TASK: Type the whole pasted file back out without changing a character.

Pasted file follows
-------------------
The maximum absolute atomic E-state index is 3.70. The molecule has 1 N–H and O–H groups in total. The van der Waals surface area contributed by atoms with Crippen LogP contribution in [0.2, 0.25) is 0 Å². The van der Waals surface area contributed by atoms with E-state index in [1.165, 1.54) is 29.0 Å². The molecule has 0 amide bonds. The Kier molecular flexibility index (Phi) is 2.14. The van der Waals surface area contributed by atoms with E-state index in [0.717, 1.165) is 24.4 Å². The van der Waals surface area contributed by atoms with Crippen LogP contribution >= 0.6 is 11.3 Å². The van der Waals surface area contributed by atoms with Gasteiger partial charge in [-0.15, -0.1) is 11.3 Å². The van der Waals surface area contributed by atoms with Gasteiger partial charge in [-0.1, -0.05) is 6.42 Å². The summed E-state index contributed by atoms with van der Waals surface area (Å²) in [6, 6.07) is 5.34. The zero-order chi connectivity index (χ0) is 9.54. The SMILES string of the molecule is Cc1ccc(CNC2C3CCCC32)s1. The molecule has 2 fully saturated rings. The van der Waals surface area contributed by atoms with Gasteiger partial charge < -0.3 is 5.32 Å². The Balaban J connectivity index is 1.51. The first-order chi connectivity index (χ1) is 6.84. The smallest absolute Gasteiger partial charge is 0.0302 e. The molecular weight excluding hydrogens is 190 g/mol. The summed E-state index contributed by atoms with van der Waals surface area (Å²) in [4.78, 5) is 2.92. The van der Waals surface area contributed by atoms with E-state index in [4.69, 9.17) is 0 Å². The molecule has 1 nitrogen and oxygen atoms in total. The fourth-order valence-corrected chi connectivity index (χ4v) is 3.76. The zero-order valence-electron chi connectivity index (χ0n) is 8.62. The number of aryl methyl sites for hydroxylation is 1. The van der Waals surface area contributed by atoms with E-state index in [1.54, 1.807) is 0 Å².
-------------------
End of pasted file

The maximum absolute atomic E-state index is 3.70. The molecule has 1 N–H and O–H groups in total. The van der Waals surface area contributed by atoms with Crippen LogP contribution in [0.2, 0.25) is 0 Å². The van der Waals surface area contributed by atoms with E-state index in [1.165, 1.54) is 29.0 Å². The molecule has 0 amide bonds. The Kier molecular flexibility index (Phi) is 2.14. The van der Waals surface area contributed by atoms with E-state index in [0.717, 1.165) is 24.4 Å². The van der Waals surface area contributed by atoms with Crippen LogP contribution >= 0.6 is 11.3 Å². The van der Waals surface area contributed by atoms with Gasteiger partial charge in [-0.15, -0.1) is 11.3 Å². The van der Waals surface area contributed by atoms with Gasteiger partial charge in [-0.1, -0.05) is 6.42 Å². The summed E-state index contributed by atoms with van der Waals surface area (Å²) in [6, 6.07) is 5.34. The zero-order chi connectivity index (χ0) is 9.54. The SMILES string of the molecule is Cc1ccc(CNC2C3CCCC32)s1. The molecule has 2 fully saturated rings. The van der Waals surface area contributed by atoms with Gasteiger partial charge < -0.3 is 5.32 Å². The Balaban J connectivity index is 1.51. The first-order chi connectivity index (χ1) is 6.84. The smallest absolute Gasteiger partial charge is 0.0302 e. The molecular weight excluding hydrogens is 190 g/mol. The summed E-state index contributed by atoms with van der Waals surface area (Å²) in [4.78, 5) is 2.92. The van der Waals surface area contributed by atoms with E-state index in [4.69, 9.17) is 0 Å². The molecule has 1 nitrogen and oxygen atoms in total. The fourth-order valence-corrected chi connectivity index (χ4v) is 3.76. The zero-order valence-electron chi connectivity index (χ0n) is 8.62. The number of aryl methyl sites for hydroxylation is 1. The van der Waals surface area contributed by atoms with E-state index in [1.54, 1.807) is 0 Å².